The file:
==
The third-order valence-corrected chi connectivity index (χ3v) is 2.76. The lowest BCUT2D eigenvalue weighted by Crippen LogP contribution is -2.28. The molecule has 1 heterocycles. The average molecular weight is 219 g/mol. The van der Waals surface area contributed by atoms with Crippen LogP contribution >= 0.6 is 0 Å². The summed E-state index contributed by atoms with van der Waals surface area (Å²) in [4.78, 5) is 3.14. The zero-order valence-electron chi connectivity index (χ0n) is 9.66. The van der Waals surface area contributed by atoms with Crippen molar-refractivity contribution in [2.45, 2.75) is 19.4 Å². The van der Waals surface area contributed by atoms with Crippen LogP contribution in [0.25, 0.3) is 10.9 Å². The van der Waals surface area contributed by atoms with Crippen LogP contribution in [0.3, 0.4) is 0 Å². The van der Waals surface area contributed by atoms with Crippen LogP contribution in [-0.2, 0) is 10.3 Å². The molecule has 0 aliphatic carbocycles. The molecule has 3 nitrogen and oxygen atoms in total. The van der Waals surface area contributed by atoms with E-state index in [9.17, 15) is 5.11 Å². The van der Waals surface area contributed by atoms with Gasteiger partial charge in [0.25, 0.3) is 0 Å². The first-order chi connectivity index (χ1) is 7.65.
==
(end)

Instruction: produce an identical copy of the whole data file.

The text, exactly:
The third-order valence-corrected chi connectivity index (χ3v) is 2.76. The lowest BCUT2D eigenvalue weighted by Crippen LogP contribution is -2.28. The molecule has 1 heterocycles. The average molecular weight is 219 g/mol. The van der Waals surface area contributed by atoms with Crippen LogP contribution >= 0.6 is 0 Å². The summed E-state index contributed by atoms with van der Waals surface area (Å²) in [4.78, 5) is 3.14. The zero-order valence-electron chi connectivity index (χ0n) is 9.66. The van der Waals surface area contributed by atoms with Crippen molar-refractivity contribution in [2.45, 2.75) is 19.4 Å². The van der Waals surface area contributed by atoms with Crippen LogP contribution in [0.25, 0.3) is 10.9 Å². The van der Waals surface area contributed by atoms with Crippen LogP contribution in [0.3, 0.4) is 0 Å². The van der Waals surface area contributed by atoms with Crippen LogP contribution in [-0.2, 0) is 10.3 Å². The molecule has 0 aliphatic carbocycles. The molecule has 3 nitrogen and oxygen atoms in total. The van der Waals surface area contributed by atoms with E-state index in [9.17, 15) is 5.11 Å². The van der Waals surface area contributed by atoms with Gasteiger partial charge in [0.25, 0.3) is 0 Å². The first-order chi connectivity index (χ1) is 7.65.